800 Illuminated Medieval Manuscripts Are Now Online: Browse & Download Them Courtesy of the British Library and Bibliothèque Nationale de France

Kazuo Ishiguro’s novel The Buried Giant begins with an immersive depiction of what it might have been like to live in a European village during the middle ages. Or what it might feel like for us moderns, at least. The couple at the center of the story spends several pages fretting over the loss of a candle, their only one. Without it, their nights are pitch black. In the day, they wander in a fog, unable to remember anything. Though the cause of this turns out to be dark magic, one can’t help thinking that a smartphone would immediately solve all their problems.

This was a time not only before mobile video, but when images of any kind were scarce, when every book was painstakingly copied by hand in careful, elegant script. Many of those rare, scribal copies were not illustrated, they were “illuminated.” Their pages shone out into the darkness and fog. Most of the population could not read them, but they could, in rare instances when they might catch a glimpse, be deeply moved by the colorful, stylized images and lettering.

For the intellectual classes, illumination constituted a language of its own, framing and interpreting medical, classical, and legal texts, gospels and works by the church fathers. Not all books received this treatment but the “most luxurious,” notes the British Library, were “literally ‘lit up’ by decorations and pictures in brightly coloured pigments and burnished gold leaf.” For centuries, despite the explosion of image-making technologies of every kind, most of us, unless we were scholars or aristocrats, were in the same position vis-à-vis these stunning artifacts as the average medieval peasant. Medieval manuscripts were locked away in rare book rooms and seen by very few.

The situation has changed dramatically as libraries digitize their holdings. Last November, hundreds more rare, valuable medieval manuscripts became available to everyone when the British Library and the Bibliothèque nationale de France launched a joint project, making “800 manuscripts decorated before the year 1200 available freely” online, as the BL blog announced in 2016. Both institutions provided 400 manuscripts each for digitization. Some of these are currently on display at the wildly popular, sold-out British Library exhibition Anglo-Saxon Kingdoms: Art, Word, War. Now they are also virtual public property, as it were, thanks to a grant from the Polonsky Foundation.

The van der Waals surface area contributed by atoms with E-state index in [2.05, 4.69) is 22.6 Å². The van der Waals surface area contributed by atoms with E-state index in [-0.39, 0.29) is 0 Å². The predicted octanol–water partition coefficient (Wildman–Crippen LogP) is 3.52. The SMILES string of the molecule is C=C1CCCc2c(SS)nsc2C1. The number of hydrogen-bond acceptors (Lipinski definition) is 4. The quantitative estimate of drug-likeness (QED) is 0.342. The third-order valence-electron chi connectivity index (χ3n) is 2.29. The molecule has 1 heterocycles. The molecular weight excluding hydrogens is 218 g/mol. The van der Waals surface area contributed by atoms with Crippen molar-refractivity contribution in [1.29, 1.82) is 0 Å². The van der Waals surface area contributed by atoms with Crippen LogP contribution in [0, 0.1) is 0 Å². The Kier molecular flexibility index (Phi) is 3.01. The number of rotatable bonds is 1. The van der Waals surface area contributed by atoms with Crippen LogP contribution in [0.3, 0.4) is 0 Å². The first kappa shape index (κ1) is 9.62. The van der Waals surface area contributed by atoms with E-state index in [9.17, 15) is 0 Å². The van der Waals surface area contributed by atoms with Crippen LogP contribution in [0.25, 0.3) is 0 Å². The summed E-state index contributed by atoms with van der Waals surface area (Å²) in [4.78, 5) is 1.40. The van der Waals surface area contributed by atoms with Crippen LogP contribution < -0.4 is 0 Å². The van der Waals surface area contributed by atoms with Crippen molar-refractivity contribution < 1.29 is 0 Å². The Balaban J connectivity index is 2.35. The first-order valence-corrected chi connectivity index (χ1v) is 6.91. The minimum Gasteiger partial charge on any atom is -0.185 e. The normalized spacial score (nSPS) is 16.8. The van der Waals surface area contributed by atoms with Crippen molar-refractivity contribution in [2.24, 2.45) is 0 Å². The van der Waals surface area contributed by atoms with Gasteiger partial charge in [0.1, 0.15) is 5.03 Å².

That these fragile artifacts have been so inaccessible, kept under glass and well away from insects, thieves, and vandals, now means they are in a condition to be digitally copied and uploaded in high resolution for close viewing, comparison, and careful study. Medievalists.net describes the complementary websites the two libraries have launched:

The first, France-England: medieval manuscripts between 700 and 1200, has been created by the Bibliothèque nationale de France based on the Gallica marque blanche infrastructure, using the IIIF standard and Mirador viewer to make the images held by the different institutions interoperable and enable them to be compared side-by-side within the same digital library or annotated. The second website, Medieval England and France, 700-1200, is aimed at a wider public audience, and has been developed by the British Library to showcase a selection of manuscripts as well as articles, essays and video clips.

The French site has ports of entry according to theme, author, place, and century, and many links to resources for scholars. The British Library site features curated selections, introduced by accessible articles. Laypeople with little experience studying medieval manuscripts can learn about legal, medical, and musical texts, see how the writings of the church fathers received special attention in monastic culture, and learn how manuscripts circulated before 1200. Those who know what they are looking for can conduct advanced searches at the Medieval Manuscripts site, and download a full list of all 800 manuscripts here.

Related Content:

How Illuminated Medieval Manuscripts Were Made: A Step-by-Step Look at this Beautiful, Centuries-Old Craft

Behold the Beautiful Pages from a Medieval Monk’s Sketchbook: A Window Into How Illuminated Manuscripts Were Made (1494)

Behold 3,000 Digitized Manuscripts from the Bibliotheca Palatina: The Mother of All Medieval Libraries Is Getting Reconstructed Online

Josh Jones is a writer and musician based in Durham, NC. Follow him at @jdmagness

Neil Gaiman Reads His Manifesto on Making Art: Features the 10 Things He Wish He Knew As a Young Artist